27 June 2000

By John Evans
TUAC General Secretary

The exchange we are having today is part of a much wider discussion of what are to be the rules governing globalisation. The lesson that TUAC draws from recent events and the message that should be given by this Ministerial is that global markets need governance. Global corporations need effective counterweights through civil society, through unions and through effective regulation.

If the global market is to be socially sustainable, and not lead to negative investment competition and the fear of a “race to the bottom”, these rules have to cover social concerns. They also have to cover environmental concerns.

As multinational corporations are principal actors in the global market, these rules have to cover corporations and they need to be set by governments. The lack of governmental rules have led some corporations to fill the gap themselves, setting their own codes of corporate behaviour the more effective of which are externally verifiable. Many unions have also negotiated agreements with companies on their global activities. But governments have to set a floor of regulation.

TUAC sees the OECD Guidelines for Multinational Enterprises as part of the process of setting government expectations of corporate behaviour. They are a first step to rules which protect those corporations which observe standards, treat their workers well and protect the environment from those corporations that do not.

It is important that governments have now re-written and revised the Guidelines. It is important that the OECD has modernised an instrument that is 25 years old. We welcome changes in the text calling for respect for the core labour rights set out in the ILO Declaration on Fundamental Rights at Work. We would have liked it to have gone further on child labour and other issues, but it represents a compromise. It is also important that the Guidelines begin to address the responsibility of corporations for their sub-contractors in the supply chain and it is important that it is now clearly stated that the Guidelines apply globally and are a global instrument.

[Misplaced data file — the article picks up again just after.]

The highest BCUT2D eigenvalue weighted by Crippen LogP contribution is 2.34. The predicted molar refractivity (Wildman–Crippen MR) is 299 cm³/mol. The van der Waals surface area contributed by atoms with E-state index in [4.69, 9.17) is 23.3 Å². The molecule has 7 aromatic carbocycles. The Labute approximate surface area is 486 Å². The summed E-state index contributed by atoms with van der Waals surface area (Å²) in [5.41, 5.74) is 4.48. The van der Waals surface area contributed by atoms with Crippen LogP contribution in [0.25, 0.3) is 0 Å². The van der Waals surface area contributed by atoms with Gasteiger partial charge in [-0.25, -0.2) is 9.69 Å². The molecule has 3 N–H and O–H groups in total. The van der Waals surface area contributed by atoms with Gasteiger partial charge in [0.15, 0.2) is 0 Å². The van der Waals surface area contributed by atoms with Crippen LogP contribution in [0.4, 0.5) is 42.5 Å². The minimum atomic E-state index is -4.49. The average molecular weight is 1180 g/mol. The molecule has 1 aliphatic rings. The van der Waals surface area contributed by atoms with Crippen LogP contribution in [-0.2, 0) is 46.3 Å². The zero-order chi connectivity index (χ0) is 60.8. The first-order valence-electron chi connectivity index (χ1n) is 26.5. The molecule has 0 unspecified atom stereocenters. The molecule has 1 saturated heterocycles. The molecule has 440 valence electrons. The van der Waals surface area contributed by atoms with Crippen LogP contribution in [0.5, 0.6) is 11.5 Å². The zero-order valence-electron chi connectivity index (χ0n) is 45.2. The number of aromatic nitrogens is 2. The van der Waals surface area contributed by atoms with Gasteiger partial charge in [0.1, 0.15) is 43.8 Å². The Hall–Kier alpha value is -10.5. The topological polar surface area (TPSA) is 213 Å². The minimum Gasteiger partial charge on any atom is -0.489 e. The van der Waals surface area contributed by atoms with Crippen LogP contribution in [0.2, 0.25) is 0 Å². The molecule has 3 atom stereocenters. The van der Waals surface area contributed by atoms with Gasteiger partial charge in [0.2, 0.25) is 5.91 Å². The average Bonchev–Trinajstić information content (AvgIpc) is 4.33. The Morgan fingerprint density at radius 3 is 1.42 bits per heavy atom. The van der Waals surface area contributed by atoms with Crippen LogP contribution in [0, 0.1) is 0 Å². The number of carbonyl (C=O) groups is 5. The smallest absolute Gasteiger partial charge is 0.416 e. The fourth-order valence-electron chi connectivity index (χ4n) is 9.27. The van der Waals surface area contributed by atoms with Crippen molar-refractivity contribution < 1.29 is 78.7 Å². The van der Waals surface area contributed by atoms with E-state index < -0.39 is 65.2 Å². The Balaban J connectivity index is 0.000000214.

But the Guidelines must be effectively implemented. If they are not, it will just lead to cynicism. That has been the situation for the last ten years - “voluntary” has come to mean “optional”, there have been “Kafkaesque” clarifications from the OECD CIME, and so many National Contact Points have been non-existent.

Today governments are committing themselves to establish contact points that are expected to help resolve cases, make public recommendations in a procedure where the OECD can exert peer pressure to make contact points work. 

TUAC will be engaging with its members, with companies that want to make the Guidelines work, with governments and the OECD. We will also be working to expose companies and contact points that flout the Guidelines.

Chair, our aim is to start a race to the top in socially responsible corporate behaviour - a race to the top in the export processing zones and special zones that have sprung up around the world. The Guidelines mark the start of that process not the end of negotiations, governments will have to show the political will to implement what they have agreed to today.

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Capturé par MemoWeb à partir de http://www.tuac.org/news/nguidel2000.htm  le 25/03/02
Capturé par MemoWeb à partir de http://www.tuac.org/news/nguidel2000.htm  le 25/03/02